Greg Steuerwald

In the first three months of the year, law enforcement got 72 hits from felony arrestee DNA samples, including an unsolved rape from 2016. (Lauren Chapman/IPB News)
Brandon Smith

A 2017 law that took effect in January allows police to take DNA samples from anyone arrested for a felony. And police already got more than 70 hits from such samples that could help close unsolved cases.

Lauren Chapman / IPB News

A bill to expand access in Indiana to baby boxes won’t advance any further this session. Baby boxes are meant to be a more anonymous way for people to drop off unwanted newborns.

Still, the expansion effort is alive and well – in a separate piece of legislation.

A 2017 measure allowed hospitals to house the devices. Last year’s law also grandfathered-in the state’s two existing baby boxes, which are in volunteer firehouses.

Charlotte Tuggle / WBAA

Three out of every four Indiana jails are overcrowded, according to the Indiana Criminal Justice Institute.

The majority of sheriffs say their inmate population has increased significantly since the passage of a criminal code revision nearly four years ago. And some are trying to find local solutions before they’re hit with a lawsuit.


Legislation allowing police to collect DNA samples from anyone they arrest for a felony took a step closer to becoming law.

Backers of the legislation say DNA collection will help identify the guilty and exonerate the innocent.

Under the bill, if a person is arrested but not charged within one year, the DNA record can be expunged. The same is true if charges are dismissed or the person is acquitted.

Melanie Holtsman /

A discussion of how to bring Indiana's meth trade under control will include not only a long-running prescription debate, but consideration of harsher sentences for meth cooks.

Meth dealers currently face anywhere from 1-30 years in prison, with the specific range depending on how much of the drug they sell or manufacture.

The top range is reserved for meth cooks who make more than 10 grams of the drug -- about a third of an ounce -- or whose meth labs explode, regardless of how much of the drug they make.

State of Indiana /

 A legislative committee responsible for studying issues within the state’s criminal justice system has a particularly crowded agenda this year, and some lawmakers are questioning whether some of those topics – including Indiana’s sexual assault crisis – will get the attention they need.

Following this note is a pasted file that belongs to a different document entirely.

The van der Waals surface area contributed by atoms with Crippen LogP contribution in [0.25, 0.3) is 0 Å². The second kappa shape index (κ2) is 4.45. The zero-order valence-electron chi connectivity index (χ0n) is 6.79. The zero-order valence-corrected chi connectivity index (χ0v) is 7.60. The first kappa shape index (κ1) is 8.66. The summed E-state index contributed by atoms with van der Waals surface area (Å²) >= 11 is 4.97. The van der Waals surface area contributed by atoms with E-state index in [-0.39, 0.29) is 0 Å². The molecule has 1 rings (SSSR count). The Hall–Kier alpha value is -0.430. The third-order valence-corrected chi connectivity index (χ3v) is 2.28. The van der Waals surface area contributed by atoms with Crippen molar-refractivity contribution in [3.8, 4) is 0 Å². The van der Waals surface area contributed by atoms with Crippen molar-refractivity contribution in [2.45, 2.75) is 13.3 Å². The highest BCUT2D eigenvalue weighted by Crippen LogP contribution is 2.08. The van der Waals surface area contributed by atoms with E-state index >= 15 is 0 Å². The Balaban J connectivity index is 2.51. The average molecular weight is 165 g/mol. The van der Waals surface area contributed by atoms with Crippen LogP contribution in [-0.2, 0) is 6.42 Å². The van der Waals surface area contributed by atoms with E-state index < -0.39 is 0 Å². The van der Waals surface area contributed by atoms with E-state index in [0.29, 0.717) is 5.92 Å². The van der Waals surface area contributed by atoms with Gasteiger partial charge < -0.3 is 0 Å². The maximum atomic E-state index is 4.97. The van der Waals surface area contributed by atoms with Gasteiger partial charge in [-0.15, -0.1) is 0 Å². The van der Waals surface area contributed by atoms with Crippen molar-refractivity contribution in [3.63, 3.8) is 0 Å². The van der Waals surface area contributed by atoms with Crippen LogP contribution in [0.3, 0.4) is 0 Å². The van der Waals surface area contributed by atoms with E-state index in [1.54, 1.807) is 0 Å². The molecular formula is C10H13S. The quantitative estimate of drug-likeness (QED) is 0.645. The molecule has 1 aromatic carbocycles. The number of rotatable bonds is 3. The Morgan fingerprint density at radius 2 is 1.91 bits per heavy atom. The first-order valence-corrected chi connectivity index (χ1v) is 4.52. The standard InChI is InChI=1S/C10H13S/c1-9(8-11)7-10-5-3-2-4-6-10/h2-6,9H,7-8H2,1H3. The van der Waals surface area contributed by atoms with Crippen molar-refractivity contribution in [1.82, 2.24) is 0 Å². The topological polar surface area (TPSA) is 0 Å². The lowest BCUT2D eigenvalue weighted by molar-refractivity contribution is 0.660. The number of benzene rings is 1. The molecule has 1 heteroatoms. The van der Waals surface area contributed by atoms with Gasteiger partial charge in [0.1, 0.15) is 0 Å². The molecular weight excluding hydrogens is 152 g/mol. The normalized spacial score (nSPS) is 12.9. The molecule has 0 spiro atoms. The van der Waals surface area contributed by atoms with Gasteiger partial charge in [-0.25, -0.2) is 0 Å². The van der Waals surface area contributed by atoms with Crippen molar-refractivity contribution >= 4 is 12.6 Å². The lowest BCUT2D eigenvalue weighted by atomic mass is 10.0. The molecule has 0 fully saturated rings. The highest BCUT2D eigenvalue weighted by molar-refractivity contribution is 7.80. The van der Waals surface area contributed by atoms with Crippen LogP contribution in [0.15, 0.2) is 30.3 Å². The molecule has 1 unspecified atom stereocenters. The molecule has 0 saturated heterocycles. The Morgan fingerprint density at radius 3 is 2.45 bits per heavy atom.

The Corrections and Criminal Code committee was assigned 20 different topics to study this summer.  No other committee has more than ten items on its agenda; most have around five.  Topics include offender job programs, elder abuse, human trafficking, and the underreporting of sexual assault. 

Courtesy Eric Turner /

Although other issues have overshadowed them this session, the Indiana legislature entered the 2015 session with two major goals: pass a budget and write new ethics reforms.

Recent ethics scandals at the Statehouse prompted lawmakers this session to strengthen Indiana’s ethics code. 

The bipartisan legislation is the most sweeping ethics package in a decade.

But some critics say the changes don’t go far enough.

Jim Nix /

The Indiana General Assembly Tuesday made small tweaks to legislation passed earlier this year before it takes effect in July. 

Lawmakers and prosecutors discovered technical errors in the criminal code overhaul bill as the 2014 session drew to a close -- too late to fix the mistakes before the legislature adjourned. 

Indiana took a major step toward overhauling its criminal code Friday as the Senate approved a bill four years in the making.

The revision bill is the result of work by the Criminal Code Evaluation Commission, a group of lawmakers, prosecutors, defense attorneys, judges, and law enforcement who analyzed the state’s entire code, line-by-line.  The legislation aims to make sentences for the worst criminal offenses more severe while reducing the penalties for low-level crimes, particularly first-time drug offenses.

State lawmakers say legislation overhauling the state’s criminal code has garnered broad support from criminal justice groups – including prosecutors and public defenders.  The comprehensive effort is now being considered by the full House.

The three-year effort – led by the state’s Criminal Code Evaluation Commission, composed of legislators, judges and attorneys – has produced a new sentencing structure.  Current law divides felonies into four levels, A through D.  Legislation would divide them into six levels, 1 through 6.